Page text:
Park Service has monitored troubling 'rock blocks' on the monument since the early 1990s.
Here’s something you probably didn’t know about Mount Rushmore.
A series of studies in the early ‘90s identified 21 distinct “rock block[s]” on the monument, three of which were deemed structurally significant, according to a recent National Park Service posting on the government contracting site Federal Business Opportunities.
There isn't a good geological definition of a rock block online -- or if there is it’s drowned out by ads for commercial radio stations. Based on some U.S. Geological Survey descriptions, though, the term appears to refer to a distinct chunk of rock that could conceivably fall off the rest of the structure one day.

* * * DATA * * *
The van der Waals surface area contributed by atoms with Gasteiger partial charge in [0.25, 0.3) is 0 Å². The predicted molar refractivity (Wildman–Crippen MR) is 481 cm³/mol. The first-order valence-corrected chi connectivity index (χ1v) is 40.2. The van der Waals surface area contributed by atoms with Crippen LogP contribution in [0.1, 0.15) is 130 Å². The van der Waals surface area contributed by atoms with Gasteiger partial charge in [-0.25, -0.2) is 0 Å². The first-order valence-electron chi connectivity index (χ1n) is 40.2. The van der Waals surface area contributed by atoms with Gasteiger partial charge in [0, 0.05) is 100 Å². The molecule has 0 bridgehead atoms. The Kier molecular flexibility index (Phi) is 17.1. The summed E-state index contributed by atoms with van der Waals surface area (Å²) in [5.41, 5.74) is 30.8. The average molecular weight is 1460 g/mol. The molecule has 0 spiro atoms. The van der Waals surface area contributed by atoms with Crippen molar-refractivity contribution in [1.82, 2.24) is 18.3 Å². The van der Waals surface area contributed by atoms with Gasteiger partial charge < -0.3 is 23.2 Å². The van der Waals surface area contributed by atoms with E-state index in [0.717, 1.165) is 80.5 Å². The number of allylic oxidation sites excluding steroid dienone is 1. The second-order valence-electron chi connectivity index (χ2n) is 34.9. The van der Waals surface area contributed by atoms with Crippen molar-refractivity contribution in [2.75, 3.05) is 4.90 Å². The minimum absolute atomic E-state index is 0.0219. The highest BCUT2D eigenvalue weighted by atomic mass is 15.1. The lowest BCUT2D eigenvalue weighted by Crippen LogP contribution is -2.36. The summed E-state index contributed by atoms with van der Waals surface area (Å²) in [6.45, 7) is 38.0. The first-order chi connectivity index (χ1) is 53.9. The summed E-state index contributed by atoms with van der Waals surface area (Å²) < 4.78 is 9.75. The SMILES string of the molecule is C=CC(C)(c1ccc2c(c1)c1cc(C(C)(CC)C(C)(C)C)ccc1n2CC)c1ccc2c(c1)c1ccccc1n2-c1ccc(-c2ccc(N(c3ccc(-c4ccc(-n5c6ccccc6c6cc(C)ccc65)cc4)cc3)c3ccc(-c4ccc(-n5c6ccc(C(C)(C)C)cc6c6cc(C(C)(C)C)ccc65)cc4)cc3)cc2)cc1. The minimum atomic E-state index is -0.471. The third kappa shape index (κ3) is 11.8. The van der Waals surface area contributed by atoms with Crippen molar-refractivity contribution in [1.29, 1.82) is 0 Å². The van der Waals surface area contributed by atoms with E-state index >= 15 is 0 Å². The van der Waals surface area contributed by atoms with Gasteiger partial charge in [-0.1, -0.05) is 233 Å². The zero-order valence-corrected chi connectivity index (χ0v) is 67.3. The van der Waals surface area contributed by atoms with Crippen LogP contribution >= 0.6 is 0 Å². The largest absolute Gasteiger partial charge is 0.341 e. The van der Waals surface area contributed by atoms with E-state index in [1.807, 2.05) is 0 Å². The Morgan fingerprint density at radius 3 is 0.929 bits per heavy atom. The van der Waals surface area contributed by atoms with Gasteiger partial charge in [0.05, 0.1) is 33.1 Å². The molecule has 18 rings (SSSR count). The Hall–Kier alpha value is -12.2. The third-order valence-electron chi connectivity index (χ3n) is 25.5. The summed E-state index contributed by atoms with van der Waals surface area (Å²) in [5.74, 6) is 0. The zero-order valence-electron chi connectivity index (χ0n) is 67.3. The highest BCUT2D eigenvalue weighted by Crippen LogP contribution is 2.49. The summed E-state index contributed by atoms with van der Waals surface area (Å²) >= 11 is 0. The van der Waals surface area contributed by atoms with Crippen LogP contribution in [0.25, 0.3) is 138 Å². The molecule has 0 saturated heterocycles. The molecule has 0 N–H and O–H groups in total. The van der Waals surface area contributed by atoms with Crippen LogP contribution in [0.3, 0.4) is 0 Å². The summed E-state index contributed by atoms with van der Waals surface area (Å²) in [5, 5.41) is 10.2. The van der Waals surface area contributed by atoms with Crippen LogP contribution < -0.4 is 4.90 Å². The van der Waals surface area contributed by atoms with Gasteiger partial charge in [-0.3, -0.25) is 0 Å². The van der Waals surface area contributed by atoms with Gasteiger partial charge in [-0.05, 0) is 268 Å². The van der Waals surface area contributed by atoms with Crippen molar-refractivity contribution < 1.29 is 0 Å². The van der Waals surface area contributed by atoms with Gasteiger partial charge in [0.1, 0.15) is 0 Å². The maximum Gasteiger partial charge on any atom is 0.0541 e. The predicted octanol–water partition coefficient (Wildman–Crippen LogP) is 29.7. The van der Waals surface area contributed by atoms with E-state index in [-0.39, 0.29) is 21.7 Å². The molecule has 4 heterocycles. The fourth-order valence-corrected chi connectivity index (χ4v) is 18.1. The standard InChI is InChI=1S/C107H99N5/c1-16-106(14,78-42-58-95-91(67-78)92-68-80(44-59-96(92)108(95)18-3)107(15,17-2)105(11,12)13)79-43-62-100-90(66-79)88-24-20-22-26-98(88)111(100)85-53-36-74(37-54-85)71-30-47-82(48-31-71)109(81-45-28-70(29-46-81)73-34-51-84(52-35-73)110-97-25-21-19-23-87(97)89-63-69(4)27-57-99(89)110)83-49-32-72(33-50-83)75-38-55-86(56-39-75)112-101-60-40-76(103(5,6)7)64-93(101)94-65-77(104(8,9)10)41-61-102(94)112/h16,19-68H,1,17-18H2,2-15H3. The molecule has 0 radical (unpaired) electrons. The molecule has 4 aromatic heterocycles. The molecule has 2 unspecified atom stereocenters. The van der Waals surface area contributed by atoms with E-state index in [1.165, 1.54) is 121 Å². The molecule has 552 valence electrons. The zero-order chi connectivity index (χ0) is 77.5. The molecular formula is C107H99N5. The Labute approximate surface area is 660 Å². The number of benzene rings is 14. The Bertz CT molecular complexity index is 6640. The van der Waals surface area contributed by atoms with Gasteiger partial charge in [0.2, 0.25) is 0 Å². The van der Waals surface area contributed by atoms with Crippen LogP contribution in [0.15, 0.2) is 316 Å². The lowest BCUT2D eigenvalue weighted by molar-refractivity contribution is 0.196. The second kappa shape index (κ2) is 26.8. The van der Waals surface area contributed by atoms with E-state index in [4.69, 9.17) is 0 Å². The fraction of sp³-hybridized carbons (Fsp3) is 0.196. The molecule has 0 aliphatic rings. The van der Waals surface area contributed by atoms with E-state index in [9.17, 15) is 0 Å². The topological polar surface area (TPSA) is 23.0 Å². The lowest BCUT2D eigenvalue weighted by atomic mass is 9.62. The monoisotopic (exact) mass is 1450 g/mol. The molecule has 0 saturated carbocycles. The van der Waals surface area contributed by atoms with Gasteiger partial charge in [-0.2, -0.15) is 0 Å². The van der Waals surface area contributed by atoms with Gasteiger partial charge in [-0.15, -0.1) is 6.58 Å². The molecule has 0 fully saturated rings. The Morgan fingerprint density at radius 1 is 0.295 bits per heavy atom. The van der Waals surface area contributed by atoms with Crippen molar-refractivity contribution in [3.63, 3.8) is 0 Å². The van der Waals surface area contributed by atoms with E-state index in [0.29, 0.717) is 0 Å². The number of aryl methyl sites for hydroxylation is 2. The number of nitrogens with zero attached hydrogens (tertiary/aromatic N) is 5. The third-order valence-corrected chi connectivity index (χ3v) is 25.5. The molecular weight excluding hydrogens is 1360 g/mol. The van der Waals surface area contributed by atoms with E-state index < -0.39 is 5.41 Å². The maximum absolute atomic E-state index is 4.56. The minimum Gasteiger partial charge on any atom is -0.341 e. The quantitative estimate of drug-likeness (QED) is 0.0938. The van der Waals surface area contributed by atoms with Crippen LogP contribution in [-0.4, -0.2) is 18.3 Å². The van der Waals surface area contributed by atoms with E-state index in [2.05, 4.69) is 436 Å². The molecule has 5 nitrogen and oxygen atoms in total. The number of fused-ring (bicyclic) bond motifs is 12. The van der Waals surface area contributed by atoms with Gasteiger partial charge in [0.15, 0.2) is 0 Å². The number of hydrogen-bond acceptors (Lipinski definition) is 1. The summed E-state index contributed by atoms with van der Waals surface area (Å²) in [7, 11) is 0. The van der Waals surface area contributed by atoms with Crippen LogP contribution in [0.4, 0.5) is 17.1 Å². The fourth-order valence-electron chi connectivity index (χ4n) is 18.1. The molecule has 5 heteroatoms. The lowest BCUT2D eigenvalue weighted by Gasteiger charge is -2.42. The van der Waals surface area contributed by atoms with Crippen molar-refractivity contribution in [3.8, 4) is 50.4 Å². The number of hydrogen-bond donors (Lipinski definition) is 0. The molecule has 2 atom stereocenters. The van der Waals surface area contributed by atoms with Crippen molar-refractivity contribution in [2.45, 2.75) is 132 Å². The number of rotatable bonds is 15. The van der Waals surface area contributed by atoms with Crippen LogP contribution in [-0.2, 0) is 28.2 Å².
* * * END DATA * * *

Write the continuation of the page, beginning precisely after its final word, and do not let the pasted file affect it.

The park service is surveying vendors to determine which are best equipped to manage some monitoring equipment left inside the structure and to gauge whether that equipment should be replaced.
Alright conspiracy theorists, is this actually a dastardly plan by Washington Nationals enthusiasts in the National Park Service to prep the faces on Mount Rushmore to match their racing counterparts at Nationals Park?
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